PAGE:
- Light brown sugar adds sweetness, of course, plus flavor and moisture thanks to the molasses in the sugar. For this recipe, you’ll scoop the brown sugar directly into your measuring cup and level it off without packing it down.
- White granulated sugar also adds sweetness while giving these cookies a classic “cookie” texture.
- Natural peanut butter brings the flavor. You’ll want to use a room temperature, runny peanut butter made with just peanuts. I haven’t tested this recipe with peanut butter “spread”.
- Egg + egg yolk bind the ingredients together. The extra yolk adds to the cookie’s chewy texture. I haven’t tested this recipe with any egg alternatives.
- Maple extract brings the maple flavor to the cookies and icing. If you’re looking for that classic, donut shop maple, then maple extract is for you. It flavors these cookies without compromising the texture.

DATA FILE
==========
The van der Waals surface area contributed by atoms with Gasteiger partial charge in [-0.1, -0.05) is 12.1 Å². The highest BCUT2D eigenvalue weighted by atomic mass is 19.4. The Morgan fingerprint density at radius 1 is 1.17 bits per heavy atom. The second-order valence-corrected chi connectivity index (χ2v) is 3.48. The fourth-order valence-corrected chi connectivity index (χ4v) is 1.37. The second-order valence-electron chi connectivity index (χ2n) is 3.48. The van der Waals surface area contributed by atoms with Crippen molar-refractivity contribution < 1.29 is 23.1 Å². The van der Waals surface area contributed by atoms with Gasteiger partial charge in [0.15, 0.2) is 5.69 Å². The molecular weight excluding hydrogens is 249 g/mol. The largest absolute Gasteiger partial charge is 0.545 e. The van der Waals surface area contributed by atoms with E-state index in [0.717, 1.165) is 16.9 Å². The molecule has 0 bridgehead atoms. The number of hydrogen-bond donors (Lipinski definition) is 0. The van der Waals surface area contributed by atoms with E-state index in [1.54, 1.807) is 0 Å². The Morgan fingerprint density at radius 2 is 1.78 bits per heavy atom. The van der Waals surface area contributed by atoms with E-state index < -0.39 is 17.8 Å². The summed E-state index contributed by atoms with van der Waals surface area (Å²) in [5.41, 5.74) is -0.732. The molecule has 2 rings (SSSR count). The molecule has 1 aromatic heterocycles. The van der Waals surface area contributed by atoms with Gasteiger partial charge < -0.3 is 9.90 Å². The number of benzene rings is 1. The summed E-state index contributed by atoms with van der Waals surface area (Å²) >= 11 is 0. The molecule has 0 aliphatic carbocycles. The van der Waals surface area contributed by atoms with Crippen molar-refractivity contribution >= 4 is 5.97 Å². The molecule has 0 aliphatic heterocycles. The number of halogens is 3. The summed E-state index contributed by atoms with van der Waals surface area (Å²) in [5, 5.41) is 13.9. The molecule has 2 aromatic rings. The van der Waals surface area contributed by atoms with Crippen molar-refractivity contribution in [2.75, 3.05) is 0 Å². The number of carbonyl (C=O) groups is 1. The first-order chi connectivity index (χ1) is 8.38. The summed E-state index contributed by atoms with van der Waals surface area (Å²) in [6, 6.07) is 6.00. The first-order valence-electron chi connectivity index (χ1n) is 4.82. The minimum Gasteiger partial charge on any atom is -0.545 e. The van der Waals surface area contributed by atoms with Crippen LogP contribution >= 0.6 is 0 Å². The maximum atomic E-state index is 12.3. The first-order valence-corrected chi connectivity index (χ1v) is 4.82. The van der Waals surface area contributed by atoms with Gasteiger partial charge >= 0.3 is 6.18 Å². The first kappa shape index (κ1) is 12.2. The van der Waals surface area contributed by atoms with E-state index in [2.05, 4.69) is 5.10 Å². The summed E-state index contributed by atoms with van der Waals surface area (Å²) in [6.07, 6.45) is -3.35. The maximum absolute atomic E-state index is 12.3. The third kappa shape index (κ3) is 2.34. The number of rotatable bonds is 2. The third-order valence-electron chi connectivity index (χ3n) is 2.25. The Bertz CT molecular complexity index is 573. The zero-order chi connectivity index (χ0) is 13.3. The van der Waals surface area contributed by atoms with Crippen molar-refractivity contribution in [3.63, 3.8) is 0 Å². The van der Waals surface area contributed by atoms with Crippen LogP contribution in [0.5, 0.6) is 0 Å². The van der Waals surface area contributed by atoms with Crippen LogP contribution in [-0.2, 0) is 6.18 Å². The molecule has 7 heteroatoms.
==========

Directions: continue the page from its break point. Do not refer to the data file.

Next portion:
- Corn starch also lends a hand to the chewy texture. You can also use arrowroot or tapioca starch.
- Baking soda leavens these cookies.
- Salt enhances flavor.
- All-purpose flour makes up the bulk of the cookie dough. I used an unbleached variety but any all-purpose flour will work.
- Powdered sugar makes up the icing.
- Plant-based milk is used to thin out the icing to make it runny enough to drizzle over the cookies. You can use your favorite “milk” or regular milk.
Can I used peanut butter spread? I’ve only made this recipe with drippy “natural” peanut butter, so I don’t recommend using a peanut butter “spread” (the thick kind you make sandwiches with).
Is it okay to use coconut sugar? Definitely. Feel free to use coconut sugar, unrefined cane sugar, or raw cane sugar in place of the white granulated sugar. Just note that if you’re using a scale, the gram measurement swill vary.